A Fly on the Wall

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A Fly on the Wall

Behind me, two elderly ladies, obviously grandmothers, exchanged intimate family details about husbands, daughters, grand-daughters, acquaintances.
“Bessy, my granddaughter, you’ve met her, well, she can’t have any children. Something wrong with her womb after that bout with cancer. You must remember that?”
“I do. Terrible thing, cancer. Had her whole womb removed didn’t she?”
“That’s right. Well, she’s thinking of adopting.”
“I don’t like adoptions. All those yellow and brown babies. You’ll never find a white one.”
“She’s working with the church. They say they’ll find her a nice little pink one.”
“That would be nice. Boy or girl?”
“She wants a girl. That’s why they said ‘a nice pink one.’”
“My Annie has breast cancer. They want to cut them off, but I told her ‘no,’ there must be another way. So they’re giving her chemo. They wanted to send her to Moncton, but she said she wasn’t going anywhere near that French speaking lot. So, she’s going to Saint John instead. Her daughter drives her down most days.”
“Lucky to have a daughter like that. So many cut you off when they lave home. They just don’t care.”
“I know. Not the churchy ones, though.”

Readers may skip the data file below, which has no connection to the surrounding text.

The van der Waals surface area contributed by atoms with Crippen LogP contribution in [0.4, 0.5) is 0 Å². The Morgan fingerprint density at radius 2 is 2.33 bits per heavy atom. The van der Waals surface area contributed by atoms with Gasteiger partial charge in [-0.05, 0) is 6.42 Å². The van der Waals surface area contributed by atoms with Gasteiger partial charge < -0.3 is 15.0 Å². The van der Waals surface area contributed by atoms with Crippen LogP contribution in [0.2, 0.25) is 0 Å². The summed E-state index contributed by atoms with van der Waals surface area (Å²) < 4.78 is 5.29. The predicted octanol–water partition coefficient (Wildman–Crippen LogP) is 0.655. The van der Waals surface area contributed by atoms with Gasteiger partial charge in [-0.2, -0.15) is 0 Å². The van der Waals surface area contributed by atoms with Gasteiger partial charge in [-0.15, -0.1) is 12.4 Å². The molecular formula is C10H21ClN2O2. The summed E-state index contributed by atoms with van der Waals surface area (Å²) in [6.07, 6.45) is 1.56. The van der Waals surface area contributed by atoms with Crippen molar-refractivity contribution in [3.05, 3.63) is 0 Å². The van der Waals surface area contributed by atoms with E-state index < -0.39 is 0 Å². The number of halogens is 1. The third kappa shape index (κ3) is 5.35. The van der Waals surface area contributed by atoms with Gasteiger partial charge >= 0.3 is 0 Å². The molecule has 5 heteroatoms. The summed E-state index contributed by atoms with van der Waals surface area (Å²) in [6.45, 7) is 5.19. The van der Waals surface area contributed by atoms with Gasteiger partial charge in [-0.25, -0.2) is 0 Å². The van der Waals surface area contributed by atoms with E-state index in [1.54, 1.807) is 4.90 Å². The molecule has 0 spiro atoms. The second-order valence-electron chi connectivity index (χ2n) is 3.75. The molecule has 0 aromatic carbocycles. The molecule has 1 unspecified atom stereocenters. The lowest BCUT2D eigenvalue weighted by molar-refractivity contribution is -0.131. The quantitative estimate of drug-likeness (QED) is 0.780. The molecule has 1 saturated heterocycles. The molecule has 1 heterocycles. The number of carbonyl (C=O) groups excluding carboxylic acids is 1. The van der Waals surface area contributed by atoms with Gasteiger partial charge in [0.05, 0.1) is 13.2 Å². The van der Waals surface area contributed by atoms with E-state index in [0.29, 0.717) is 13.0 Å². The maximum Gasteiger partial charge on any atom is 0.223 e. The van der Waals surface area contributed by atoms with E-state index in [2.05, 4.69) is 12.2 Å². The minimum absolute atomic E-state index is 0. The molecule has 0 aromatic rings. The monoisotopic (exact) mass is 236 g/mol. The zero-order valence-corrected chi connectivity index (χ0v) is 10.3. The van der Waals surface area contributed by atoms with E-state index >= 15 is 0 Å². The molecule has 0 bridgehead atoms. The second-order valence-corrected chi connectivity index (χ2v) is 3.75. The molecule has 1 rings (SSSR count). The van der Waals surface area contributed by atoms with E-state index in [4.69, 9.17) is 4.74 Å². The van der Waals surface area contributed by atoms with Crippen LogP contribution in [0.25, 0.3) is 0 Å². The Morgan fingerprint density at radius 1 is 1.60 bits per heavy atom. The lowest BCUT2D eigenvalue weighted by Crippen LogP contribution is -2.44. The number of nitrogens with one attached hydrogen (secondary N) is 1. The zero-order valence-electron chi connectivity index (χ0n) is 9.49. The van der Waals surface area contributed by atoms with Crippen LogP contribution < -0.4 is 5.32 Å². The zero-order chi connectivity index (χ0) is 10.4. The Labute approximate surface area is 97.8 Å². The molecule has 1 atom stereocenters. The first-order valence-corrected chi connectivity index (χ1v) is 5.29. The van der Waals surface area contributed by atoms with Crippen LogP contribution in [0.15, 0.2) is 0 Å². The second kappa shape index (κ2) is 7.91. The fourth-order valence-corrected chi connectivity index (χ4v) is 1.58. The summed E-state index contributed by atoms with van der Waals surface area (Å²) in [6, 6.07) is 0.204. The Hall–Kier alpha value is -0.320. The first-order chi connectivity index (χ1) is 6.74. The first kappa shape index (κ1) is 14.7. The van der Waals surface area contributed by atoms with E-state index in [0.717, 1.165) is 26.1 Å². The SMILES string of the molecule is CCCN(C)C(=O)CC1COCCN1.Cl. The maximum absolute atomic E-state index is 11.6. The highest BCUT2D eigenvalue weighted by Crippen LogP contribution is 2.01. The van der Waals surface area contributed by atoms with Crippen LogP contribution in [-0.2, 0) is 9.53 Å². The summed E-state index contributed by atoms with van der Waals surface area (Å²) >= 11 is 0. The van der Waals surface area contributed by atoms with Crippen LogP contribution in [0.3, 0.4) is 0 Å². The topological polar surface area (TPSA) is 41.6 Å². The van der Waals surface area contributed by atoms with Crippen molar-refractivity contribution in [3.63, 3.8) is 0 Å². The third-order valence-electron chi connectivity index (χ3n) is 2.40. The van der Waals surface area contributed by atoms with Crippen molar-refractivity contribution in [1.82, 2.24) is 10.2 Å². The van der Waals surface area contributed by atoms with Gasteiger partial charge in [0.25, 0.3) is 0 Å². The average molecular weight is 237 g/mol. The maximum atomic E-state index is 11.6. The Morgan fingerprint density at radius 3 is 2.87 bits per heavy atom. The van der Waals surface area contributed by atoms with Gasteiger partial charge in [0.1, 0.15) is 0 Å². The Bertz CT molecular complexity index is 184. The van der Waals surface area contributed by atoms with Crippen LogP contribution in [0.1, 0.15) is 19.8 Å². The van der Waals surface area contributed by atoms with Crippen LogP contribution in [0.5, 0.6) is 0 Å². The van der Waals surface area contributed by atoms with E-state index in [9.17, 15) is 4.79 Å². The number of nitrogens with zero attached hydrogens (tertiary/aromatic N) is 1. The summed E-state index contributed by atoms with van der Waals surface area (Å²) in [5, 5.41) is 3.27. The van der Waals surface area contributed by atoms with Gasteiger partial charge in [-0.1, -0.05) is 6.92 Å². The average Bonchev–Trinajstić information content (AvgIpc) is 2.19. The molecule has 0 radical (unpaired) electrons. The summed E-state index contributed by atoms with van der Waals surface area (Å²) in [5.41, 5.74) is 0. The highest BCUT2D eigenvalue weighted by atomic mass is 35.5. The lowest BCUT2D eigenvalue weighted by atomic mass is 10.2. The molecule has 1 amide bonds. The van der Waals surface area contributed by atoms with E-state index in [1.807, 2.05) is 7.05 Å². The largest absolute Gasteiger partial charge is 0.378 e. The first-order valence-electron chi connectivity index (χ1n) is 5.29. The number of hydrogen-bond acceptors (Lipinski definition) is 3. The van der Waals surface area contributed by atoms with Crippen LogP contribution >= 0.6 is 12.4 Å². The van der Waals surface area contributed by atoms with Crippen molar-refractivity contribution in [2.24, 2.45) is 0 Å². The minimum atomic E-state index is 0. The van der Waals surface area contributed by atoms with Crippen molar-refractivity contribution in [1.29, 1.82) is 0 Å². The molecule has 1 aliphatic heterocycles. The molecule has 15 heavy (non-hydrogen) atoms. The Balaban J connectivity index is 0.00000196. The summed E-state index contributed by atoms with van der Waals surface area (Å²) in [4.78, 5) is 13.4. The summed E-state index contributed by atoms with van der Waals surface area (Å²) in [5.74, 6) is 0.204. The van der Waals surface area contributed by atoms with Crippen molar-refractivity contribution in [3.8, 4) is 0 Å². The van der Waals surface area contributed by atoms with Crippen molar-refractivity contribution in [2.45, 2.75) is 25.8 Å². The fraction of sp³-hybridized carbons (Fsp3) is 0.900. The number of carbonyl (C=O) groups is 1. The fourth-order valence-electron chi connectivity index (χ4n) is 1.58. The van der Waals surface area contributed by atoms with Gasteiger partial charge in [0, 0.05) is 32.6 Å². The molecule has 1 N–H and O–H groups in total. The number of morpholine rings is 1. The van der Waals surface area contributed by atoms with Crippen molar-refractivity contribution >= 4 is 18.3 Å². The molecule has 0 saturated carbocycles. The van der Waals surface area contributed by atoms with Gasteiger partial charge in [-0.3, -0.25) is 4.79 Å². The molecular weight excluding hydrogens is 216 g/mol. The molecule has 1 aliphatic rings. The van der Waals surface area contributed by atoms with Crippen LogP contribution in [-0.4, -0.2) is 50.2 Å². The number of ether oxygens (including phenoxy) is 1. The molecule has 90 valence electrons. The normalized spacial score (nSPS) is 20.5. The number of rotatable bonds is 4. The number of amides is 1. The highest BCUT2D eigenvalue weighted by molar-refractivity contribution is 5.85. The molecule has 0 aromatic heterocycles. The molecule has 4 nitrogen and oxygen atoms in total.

“Them too, sometimes.”
“How’s your Bert?”
“He walked out.”
“He did. Just up and left. Never said where he was going or anything.”
“Younger woman, probably.”
“Don’t know. Took to the road and went out west, I think.”
“Just one of them things. My husband’s gone, too. Stroke or something. I sat with him in the hospice for a week. He never spoke again. I just sat and held his hand. Poor thing.”
“At least it was quick.”
“A week at his bedside didn’t seem like quick. All those tubes. Stuck in everywhere. And me, left all alone now with the grand kids. I’ll cope somehow, and the fourteen-year old, with her belly already swelling.”
Words settle. Fine dust dances in a sun ray that spotlights floating motes. Lives and worlds end and begin. I spot my beloved walking down the stairs in the heath centre and get to my feet. The two women are silent. I do not turn to look at them. My beloved waves and I walk towards her. Hand in hand, we go to the door and walk to the car. When we are safe inside, we’ll start to talk.

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